At End House, Iris Harper’s evening was not going according to plan. She had hoped to do some cooking while listening to a play on the radio. But there was something about the girl, Rebecca, that stopped her from relaxing. Her image kept elbowing its way to the front of Iris’s mind. Rebecca had said something she had not intended to say. Not out loud, of course, but Iris had heard it nonetheless. It was a truth so naked and painful that it shone from her being. Iris had spent so many years listening to people and their problems that she heard things they didn’t say louder than the things they did. Rebecca had been wronged by Alistair Farrier and she felt too weak to do anything about it. Iris knew she wasn’t a weak person – she’d shown a quick wit and a sense of responsibility that Iris liked and admired – but Rebecca was scared. Iris realised that she had been staring at an empty saucepan and missed the first ten minutes of the play. She could feel Rebecca’s fear and it made sense to Iris that she would be scared of Alistair Farrier; like father like son.
Iris went out to her work room, which was set at the bottom of the garden. The whitewashed building had a single-glazed window and an ill-fitting door and Iris pulled on the thick cardigan she kept on a hook on the back wall. She never used to feel the cold, used to be so absorbed in her work that nothing short of a bomb could’ve disturbed her. Of course, Iris thought ruefully, she used to be young.
She pulled a mixing bowl from the stack on the table. She didn’t quite admit to herself what she was doing, letting her hands work on autopilot. Bundles of herbs hung from a wooden rack suspended from the ceiling and Iris untied a bunch of verbena. It was almost fully dried and very brittle. She crumbled it into her heavy mortar and pounded it into a fine powder. Iris needed dried lemon peel but, for a disorientating moment, couldn’t lay her hands upon it. She knew it would be in one of the jars which lined the shelves above her work bench, or in the set of small wooden drawers which sat on the table, but she couldn’t remember which. Her mind had always been so reliable and it was terrifying to feel uncertain. For a single awful second, Iris looked around her beloved work room and felt herself in a strange and alien land. And then the memory leapt to the front of her mind. It was in the jar with the brownish paper label, peeling slightly and on the far right. There was a group of dried fruit peels, in fact, including lime, pomegranate and orange.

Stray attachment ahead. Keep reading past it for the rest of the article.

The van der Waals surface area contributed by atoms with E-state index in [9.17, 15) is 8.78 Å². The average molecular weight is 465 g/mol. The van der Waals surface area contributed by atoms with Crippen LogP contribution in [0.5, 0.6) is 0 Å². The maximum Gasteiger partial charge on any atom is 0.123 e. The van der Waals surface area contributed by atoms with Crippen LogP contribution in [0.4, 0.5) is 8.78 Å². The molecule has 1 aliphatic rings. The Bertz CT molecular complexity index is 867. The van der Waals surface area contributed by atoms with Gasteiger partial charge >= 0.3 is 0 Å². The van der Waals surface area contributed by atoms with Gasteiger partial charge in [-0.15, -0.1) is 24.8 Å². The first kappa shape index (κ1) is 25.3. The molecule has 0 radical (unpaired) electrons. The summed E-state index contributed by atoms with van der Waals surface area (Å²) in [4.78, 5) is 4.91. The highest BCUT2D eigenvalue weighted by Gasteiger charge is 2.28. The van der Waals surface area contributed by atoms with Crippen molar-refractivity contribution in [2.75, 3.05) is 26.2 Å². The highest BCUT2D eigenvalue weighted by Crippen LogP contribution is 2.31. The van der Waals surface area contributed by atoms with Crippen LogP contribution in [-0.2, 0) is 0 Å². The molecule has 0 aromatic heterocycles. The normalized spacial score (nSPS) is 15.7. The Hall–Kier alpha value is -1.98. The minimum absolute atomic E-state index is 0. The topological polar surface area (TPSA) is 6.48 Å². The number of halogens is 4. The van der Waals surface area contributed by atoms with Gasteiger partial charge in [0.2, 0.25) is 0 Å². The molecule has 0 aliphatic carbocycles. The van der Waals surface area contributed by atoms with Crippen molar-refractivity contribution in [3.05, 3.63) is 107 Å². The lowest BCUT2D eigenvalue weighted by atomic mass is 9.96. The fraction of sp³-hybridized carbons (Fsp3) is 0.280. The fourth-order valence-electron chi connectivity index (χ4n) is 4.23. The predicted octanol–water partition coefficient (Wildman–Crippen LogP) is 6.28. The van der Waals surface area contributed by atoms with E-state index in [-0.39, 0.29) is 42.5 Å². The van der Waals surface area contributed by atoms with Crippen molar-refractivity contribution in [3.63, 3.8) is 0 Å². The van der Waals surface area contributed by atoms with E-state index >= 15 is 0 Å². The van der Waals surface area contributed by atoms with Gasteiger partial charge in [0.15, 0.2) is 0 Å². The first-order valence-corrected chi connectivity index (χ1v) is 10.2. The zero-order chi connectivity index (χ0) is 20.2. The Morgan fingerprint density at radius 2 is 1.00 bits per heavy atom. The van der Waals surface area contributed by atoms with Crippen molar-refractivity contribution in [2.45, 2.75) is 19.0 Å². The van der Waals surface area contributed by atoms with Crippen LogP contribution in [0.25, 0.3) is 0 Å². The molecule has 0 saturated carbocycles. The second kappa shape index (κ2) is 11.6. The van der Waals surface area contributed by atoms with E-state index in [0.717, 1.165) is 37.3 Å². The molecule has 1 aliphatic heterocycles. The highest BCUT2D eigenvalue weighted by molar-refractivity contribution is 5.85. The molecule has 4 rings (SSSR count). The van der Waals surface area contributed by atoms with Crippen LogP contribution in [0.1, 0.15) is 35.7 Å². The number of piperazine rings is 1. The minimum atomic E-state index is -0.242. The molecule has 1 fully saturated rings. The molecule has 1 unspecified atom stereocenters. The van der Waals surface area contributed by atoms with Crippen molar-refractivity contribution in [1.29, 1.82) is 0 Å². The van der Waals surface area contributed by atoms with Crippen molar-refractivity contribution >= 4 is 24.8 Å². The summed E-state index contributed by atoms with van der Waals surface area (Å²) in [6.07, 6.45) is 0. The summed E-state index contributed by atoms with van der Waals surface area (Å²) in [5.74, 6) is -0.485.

Iris held the jar of lemon, looking at her own, familiar handwriting on the label, and felt the world shift back into place. She chopped a small amount of peel and placed half into a burner. Setting light to it with a long kitchen match, Iris stated her intention: that people would speak the truth, out loud and in full and in the English language. It wasn’t very pithy, as incantations went, but Iris had learned the hard way; you had to get specific with these things.